2. Remember That Divorce Isn’t Black And White

It’s easy to make sweeping generalizations about children of divorce and say that they’re all commitment-phobes or all afraid of abandonment, but life doesn’t work that way. Divorce happens in different contexts and affects people in different ways. Sometimes parents getting divorced is traumatic, but sometimes it can be the healthiest thing for the entire family. Sometimes divorce gets impossibly messy, but sometimes parents are able to handle it in a smooth and healthy manner. Sometimes it’s destabilizing and chaotic, and sometimes there are other support systems in place to keep the family functioning.

3. ... And Neither Is Marriage

Similarly, being married isn’t in and of itself “healthier” than getting divorced. Some married couples have wildly unstable relationships. Other married couples ignore all of their problems and try to brush things under the rug. Nobody’s relationship is perfect. Your partner’s parents may seem happy now, but they most likely went through some rough patches at one point or another. It’s hard to be married for decades without weathering at least a few storms.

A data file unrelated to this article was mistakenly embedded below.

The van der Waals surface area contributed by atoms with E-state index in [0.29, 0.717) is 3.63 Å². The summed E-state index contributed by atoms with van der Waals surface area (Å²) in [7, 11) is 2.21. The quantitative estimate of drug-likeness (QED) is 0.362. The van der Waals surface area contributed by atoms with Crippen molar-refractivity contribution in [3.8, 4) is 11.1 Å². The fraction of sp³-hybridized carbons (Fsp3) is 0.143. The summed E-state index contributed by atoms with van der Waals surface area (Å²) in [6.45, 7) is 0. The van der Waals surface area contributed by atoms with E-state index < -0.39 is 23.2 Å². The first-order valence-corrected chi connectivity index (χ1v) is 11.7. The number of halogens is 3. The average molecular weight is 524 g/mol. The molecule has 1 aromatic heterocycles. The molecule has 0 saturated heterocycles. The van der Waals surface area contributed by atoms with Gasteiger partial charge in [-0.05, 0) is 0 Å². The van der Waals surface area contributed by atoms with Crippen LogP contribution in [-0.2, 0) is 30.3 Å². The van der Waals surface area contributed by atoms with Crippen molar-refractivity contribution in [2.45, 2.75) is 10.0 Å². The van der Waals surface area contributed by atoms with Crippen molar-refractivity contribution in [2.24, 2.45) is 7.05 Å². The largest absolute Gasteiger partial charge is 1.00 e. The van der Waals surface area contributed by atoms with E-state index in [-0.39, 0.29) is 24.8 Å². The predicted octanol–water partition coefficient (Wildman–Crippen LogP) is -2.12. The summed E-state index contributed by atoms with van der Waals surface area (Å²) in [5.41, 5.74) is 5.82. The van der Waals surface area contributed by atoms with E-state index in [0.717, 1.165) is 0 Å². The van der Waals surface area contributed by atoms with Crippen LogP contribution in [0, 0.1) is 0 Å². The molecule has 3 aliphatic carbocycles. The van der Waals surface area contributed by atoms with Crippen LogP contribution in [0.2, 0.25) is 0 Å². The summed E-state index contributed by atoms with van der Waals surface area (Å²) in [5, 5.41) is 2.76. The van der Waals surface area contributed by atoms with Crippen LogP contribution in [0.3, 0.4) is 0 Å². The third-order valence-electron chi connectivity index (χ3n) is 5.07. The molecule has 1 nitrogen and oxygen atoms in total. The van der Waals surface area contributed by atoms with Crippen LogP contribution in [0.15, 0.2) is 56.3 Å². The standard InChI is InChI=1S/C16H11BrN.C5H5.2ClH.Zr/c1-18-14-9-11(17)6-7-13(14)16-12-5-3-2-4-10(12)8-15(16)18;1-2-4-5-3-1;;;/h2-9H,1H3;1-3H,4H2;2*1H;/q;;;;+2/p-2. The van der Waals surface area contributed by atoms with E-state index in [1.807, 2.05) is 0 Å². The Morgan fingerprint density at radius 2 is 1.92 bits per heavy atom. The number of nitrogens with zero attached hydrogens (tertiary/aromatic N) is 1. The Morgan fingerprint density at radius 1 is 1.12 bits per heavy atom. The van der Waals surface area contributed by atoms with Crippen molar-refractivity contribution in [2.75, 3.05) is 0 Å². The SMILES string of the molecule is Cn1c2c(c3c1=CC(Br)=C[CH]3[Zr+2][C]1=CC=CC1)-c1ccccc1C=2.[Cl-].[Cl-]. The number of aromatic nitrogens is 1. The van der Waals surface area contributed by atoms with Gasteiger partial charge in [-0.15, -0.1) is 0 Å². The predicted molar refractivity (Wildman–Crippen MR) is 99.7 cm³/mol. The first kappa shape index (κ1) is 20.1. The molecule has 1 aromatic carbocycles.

4. Repeat: You Are Not Your Parents

Being the product of divorce isn’t an automatic sentence for a lifetime of commitment phobia and failed relationships. Children of divorce are capable of having perfectly healthy relationships. Likewise, having parents that are happily married doesn’t automatically mean you’ll have healthy relationships. It doesn’t mean you’ll be excited about or ready to get married yourself, and it doesn’t mean you’re completely unafraid of commitment.

5. Remember This Isn’t The Only Factor In How You Approach Commitment

It’s also worth noting that whether or not your parents have been divorced isn’t the only factor in your feelings towards relationships or the success of your relationships. You may have been influenced by other relationships that you saw growing up. You may have been cheated on by a past partner, which had an effect on your ability to trust subsequent partners. You may be a naturally cynical or optimistic person about relationships in general.

6. Know That Your Different Upbringings Don't Make You Incompatible

To answer one of your questions, sure, it might be easier for two people with healthy relationship role models to be in a relationship. There’s no denying that having healthy relationship role models can make it easier to have a healthy relationship yourself. At the same time, the status of your partner’s parental relationship is not important enough to be a deal breaker! It would be one thing to notice big commitment red flags at the beginning of a relationship, but you guys are pretty far in at this point. This shouldn’t be a reason to back out now.